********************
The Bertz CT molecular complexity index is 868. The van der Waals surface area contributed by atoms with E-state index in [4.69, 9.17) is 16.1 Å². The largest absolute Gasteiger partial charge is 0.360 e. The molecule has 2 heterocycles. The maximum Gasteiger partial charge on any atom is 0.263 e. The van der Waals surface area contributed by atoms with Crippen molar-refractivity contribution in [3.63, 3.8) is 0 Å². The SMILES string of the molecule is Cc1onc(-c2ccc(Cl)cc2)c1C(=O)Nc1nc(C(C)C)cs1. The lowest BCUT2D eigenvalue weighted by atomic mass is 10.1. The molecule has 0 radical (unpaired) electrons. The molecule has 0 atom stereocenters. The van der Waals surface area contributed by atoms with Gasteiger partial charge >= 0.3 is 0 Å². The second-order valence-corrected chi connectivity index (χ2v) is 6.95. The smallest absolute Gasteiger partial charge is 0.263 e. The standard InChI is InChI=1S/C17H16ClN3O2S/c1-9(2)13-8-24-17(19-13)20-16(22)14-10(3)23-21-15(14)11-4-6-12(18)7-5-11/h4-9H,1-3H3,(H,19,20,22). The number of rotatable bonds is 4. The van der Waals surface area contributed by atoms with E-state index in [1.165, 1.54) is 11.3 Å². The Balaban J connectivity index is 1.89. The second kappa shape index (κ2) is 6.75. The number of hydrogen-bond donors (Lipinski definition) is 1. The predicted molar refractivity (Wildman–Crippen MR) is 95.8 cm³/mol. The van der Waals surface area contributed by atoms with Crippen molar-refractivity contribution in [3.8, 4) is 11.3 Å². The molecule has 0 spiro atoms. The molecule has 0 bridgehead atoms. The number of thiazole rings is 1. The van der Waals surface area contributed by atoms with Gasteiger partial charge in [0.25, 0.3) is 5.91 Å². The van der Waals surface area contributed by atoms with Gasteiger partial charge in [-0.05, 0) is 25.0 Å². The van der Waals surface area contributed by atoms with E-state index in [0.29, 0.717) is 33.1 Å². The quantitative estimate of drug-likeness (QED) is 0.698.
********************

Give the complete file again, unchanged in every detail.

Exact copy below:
The Bertz CT molecular complexity index is 868. The van der Waals surface area contributed by atoms with E-state index in [4.69, 9.17) is 16.1 Å². The largest absolute Gasteiger partial charge is 0.360 e. The molecule has 2 heterocycles. The maximum Gasteiger partial charge on any atom is 0.263 e. The van der Waals surface area contributed by atoms with Crippen molar-refractivity contribution in [3.63, 3.8) is 0 Å². The SMILES string of the molecule is Cc1onc(-c2ccc(Cl)cc2)c1C(=O)Nc1nc(C(C)C)cs1. The lowest BCUT2D eigenvalue weighted by atomic mass is 10.1. The molecule has 0 radical (unpaired) electrons. The molecule has 0 atom stereocenters. The van der Waals surface area contributed by atoms with Gasteiger partial charge >= 0.3 is 0 Å². The second-order valence-corrected chi connectivity index (χ2v) is 6.95. The smallest absolute Gasteiger partial charge is 0.263 e. The standard InChI is InChI=1S/C17H16ClN3O2S/c1-9(2)13-8-24-17(19-13)20-16(22)14-10(3)23-21-15(14)11-4-6-12(18)7-5-11/h4-9H,1-3H3,(H,19,20,22). The number of rotatable bonds is 4. The van der Waals surface area contributed by atoms with E-state index in [1.165, 1.54) is 11.3 Å². The Balaban J connectivity index is 1.89. The second kappa shape index (κ2) is 6.75. The number of hydrogen-bond donors (Lipinski definition) is 1. The predicted molar refractivity (Wildman–Crippen MR) is 95.8 cm³/mol. The van der Waals surface area contributed by atoms with Crippen molar-refractivity contribution in [3.8, 4) is 11.3 Å². The molecule has 0 spiro atoms. The molecule has 0 bridgehead atoms. The number of thiazole rings is 1. The van der Waals surface area contributed by atoms with Gasteiger partial charge in [0.25, 0.3) is 5.91 Å². The van der Waals surface area contributed by atoms with Gasteiger partial charge in [-0.05, 0) is 25.0 Å². The van der Waals surface area contributed by atoms with E-state index in [0.29, 0.717) is 33.1 Å². The quantitative estimate of drug-likeness (QED) is 0.698.